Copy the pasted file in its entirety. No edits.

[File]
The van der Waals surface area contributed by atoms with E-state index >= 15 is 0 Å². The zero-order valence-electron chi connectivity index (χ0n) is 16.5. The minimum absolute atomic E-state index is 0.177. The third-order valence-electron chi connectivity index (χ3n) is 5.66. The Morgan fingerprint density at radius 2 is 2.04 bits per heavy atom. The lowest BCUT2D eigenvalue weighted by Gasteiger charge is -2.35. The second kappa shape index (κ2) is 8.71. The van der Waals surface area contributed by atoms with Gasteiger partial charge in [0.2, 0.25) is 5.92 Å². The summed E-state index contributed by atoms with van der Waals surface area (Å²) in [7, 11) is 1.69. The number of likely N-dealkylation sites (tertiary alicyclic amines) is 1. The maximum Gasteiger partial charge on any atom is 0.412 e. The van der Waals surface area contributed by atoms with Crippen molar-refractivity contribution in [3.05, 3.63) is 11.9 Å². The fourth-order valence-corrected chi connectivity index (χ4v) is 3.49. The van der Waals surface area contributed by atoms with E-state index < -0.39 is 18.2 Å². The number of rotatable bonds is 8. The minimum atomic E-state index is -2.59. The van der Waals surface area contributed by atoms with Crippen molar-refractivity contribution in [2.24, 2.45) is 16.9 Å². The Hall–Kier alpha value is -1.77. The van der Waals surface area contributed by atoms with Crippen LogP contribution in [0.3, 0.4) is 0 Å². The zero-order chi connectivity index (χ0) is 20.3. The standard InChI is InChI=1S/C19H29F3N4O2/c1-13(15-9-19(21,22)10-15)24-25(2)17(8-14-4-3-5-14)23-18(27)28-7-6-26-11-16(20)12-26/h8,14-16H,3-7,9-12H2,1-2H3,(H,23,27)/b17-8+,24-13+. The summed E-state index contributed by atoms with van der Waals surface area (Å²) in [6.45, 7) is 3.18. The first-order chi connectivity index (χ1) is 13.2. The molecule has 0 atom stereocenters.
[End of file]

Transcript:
The van der Waals surface area contributed by atoms with E-state index >= 15 is 0 Å². The zero-order valence-electron chi connectivity index (χ0n) is 16.5. The minimum absolute atomic E-state index is 0.177. The third-order valence-electron chi connectivity index (χ3n) is 5.66. The Morgan fingerprint density at radius 2 is 2.04 bits per heavy atom. The lowest BCUT2D eigenvalue weighted by Gasteiger charge is -2.35. The second kappa shape index (κ2) is 8.71. The van der Waals surface area contributed by atoms with Gasteiger partial charge in [0.2, 0.25) is 5.92 Å². The summed E-state index contributed by atoms with van der Waals surface area (Å²) in [7, 11) is 1.69. The number of likely N-dealkylation sites (tertiary alicyclic amines) is 1. The maximum Gasteiger partial charge on any atom is 0.412 e. The van der Waals surface area contributed by atoms with Crippen molar-refractivity contribution in [3.05, 3.63) is 11.9 Å². The fourth-order valence-corrected chi connectivity index (χ4v) is 3.49. The van der Waals surface area contributed by atoms with E-state index < -0.39 is 18.2 Å². The number of rotatable bonds is 8. The minimum atomic E-state index is -2.59. The van der Waals surface area contributed by atoms with Crippen molar-refractivity contribution in [2.24, 2.45) is 16.9 Å². The Hall–Kier alpha value is -1.77. The van der Waals surface area contributed by atoms with Crippen LogP contribution in [0.3, 0.4) is 0 Å². The zero-order chi connectivity index (χ0) is 20.3. The standard InChI is InChI=1S/C19H29F3N4O2/c1-13(15-9-19(21,22)10-15)24-25(2)17(8-14-4-3-5-14)23-18(27)28-7-6-26-11-16(20)12-26/h8,14-16H,3-7,9-12H2,1-2H3,(H,23,27)/b17-8+,24-13+. The summed E-state index contributed by atoms with van der Waals surface area (Å²) in [6.45, 7) is 3.18. The first-order chi connectivity index (χ1) is 13.2. The molecule has 0 atom stereocenters.